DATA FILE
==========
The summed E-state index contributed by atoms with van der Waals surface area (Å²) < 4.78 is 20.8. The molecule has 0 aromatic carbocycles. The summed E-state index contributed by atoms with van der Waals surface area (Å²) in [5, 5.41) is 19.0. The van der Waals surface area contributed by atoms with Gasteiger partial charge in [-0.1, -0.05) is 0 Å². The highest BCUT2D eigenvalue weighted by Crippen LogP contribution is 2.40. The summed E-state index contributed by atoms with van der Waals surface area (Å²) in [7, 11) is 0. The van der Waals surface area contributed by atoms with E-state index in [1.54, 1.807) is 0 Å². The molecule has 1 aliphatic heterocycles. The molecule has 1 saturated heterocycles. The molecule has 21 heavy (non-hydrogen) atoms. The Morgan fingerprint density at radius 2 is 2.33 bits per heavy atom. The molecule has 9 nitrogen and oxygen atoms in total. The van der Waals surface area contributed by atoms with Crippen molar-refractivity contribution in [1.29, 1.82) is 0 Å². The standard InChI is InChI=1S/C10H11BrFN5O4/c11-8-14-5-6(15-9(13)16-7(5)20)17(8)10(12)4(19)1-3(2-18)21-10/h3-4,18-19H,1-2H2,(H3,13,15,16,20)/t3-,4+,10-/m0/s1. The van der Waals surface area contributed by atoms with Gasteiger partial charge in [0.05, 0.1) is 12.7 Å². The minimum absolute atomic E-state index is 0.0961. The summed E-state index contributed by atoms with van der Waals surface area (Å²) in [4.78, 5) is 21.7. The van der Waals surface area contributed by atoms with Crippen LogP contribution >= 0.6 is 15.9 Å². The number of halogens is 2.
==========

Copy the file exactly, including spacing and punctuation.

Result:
The summed E-state index contributed by atoms with van der Waals surface area (Å²) < 4.78 is 20.8. The molecule has 0 aromatic carbocycles. The summed E-state index contributed by atoms with van der Waals surface area (Å²) in [5, 5.41) is 19.0. The van der Waals surface area contributed by atoms with Gasteiger partial charge in [-0.1, -0.05) is 0 Å². The highest BCUT2D eigenvalue weighted by Crippen LogP contribution is 2.40. The summed E-state index contributed by atoms with van der Waals surface area (Å²) in [7, 11) is 0. The van der Waals surface area contributed by atoms with E-state index in [1.54, 1.807) is 0 Å². The molecule has 1 aliphatic heterocycles. The molecule has 1 saturated heterocycles. The molecule has 21 heavy (non-hydrogen) atoms. The Morgan fingerprint density at radius 2 is 2.33 bits per heavy atom. The molecule has 9 nitrogen and oxygen atoms in total. The van der Waals surface area contributed by atoms with Crippen molar-refractivity contribution in [1.29, 1.82) is 0 Å². The standard InChI is InChI=1S/C10H11BrFN5O4/c11-8-14-5-6(15-9(13)16-7(5)20)17(8)10(12)4(19)1-3(2-18)21-10/h3-4,18-19H,1-2H2,(H3,13,15,16,20)/t3-,4+,10-/m0/s1. The van der Waals surface area contributed by atoms with Gasteiger partial charge in [0.05, 0.1) is 12.7 Å². The minimum absolute atomic E-state index is 0.0961. The summed E-state index contributed by atoms with van der Waals surface area (Å²) in [4.78, 5) is 21.7. The van der Waals surface area contributed by atoms with Crippen LogP contribution >= 0.6 is 15.9 Å². The number of halogens is 2.